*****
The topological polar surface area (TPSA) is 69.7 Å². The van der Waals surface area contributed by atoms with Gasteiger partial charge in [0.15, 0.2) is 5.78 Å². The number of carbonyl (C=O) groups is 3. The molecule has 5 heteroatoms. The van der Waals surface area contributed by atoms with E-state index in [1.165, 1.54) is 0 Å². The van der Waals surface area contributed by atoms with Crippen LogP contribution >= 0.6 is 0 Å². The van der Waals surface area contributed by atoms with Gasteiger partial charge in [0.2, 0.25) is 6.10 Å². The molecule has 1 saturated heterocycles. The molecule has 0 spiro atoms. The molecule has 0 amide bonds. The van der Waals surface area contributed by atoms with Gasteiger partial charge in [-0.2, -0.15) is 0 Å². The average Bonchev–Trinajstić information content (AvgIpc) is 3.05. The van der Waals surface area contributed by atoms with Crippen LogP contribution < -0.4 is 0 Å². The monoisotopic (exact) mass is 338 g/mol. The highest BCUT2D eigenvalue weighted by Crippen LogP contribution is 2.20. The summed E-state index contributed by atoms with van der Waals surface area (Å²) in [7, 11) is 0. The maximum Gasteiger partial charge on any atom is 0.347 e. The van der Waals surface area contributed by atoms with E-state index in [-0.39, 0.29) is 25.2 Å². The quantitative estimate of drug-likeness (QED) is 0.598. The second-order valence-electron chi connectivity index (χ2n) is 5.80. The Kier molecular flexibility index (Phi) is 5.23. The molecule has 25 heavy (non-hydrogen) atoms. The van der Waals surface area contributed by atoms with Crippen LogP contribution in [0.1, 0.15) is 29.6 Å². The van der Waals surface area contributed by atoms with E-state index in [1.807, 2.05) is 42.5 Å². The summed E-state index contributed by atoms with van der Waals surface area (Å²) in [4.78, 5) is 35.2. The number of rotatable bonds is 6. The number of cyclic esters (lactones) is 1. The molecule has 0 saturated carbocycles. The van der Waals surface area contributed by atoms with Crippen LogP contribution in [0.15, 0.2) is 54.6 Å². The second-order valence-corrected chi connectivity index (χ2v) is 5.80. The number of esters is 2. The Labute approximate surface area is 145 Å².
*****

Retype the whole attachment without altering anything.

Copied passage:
The topological polar surface area (TPSA) is 69.7 Å². The van der Waals surface area contributed by atoms with Gasteiger partial charge in [0.15, 0.2) is 5.78 Å². The number of carbonyl (C=O) groups is 3. The molecule has 5 heteroatoms. The van der Waals surface area contributed by atoms with E-state index in [1.165, 1.54) is 0 Å². The van der Waals surface area contributed by atoms with Crippen LogP contribution >= 0.6 is 0 Å². The van der Waals surface area contributed by atoms with Gasteiger partial charge in [0.2, 0.25) is 6.10 Å². The molecule has 1 saturated heterocycles. The molecule has 0 spiro atoms. The molecule has 0 amide bonds. The van der Waals surface area contributed by atoms with Gasteiger partial charge in [-0.2, -0.15) is 0 Å². The average Bonchev–Trinajstić information content (AvgIpc) is 3.05. The van der Waals surface area contributed by atoms with Crippen LogP contribution < -0.4 is 0 Å². The monoisotopic (exact) mass is 338 g/mol. The highest BCUT2D eigenvalue weighted by Crippen LogP contribution is 2.20. The summed E-state index contributed by atoms with van der Waals surface area (Å²) in [7, 11) is 0. The maximum Gasteiger partial charge on any atom is 0.347 e. The van der Waals surface area contributed by atoms with E-state index in [-0.39, 0.29) is 25.2 Å². The quantitative estimate of drug-likeness (QED) is 0.598. The second-order valence-electron chi connectivity index (χ2n) is 5.80. The Kier molecular flexibility index (Phi) is 5.23. The molecule has 25 heavy (non-hydrogen) atoms. The van der Waals surface area contributed by atoms with Crippen LogP contribution in [0.1, 0.15) is 29.6 Å². The van der Waals surface area contributed by atoms with E-state index in [1.807, 2.05) is 42.5 Å². The summed E-state index contributed by atoms with van der Waals surface area (Å²) in [4.78, 5) is 35.2. The number of rotatable bonds is 6. The number of cyclic esters (lactones) is 1. The molecule has 0 saturated carbocycles. The van der Waals surface area contributed by atoms with Crippen LogP contribution in [0.15, 0.2) is 54.6 Å². The second-order valence-corrected chi connectivity index (χ2v) is 5.80. The number of esters is 2. The Labute approximate surface area is 145 Å².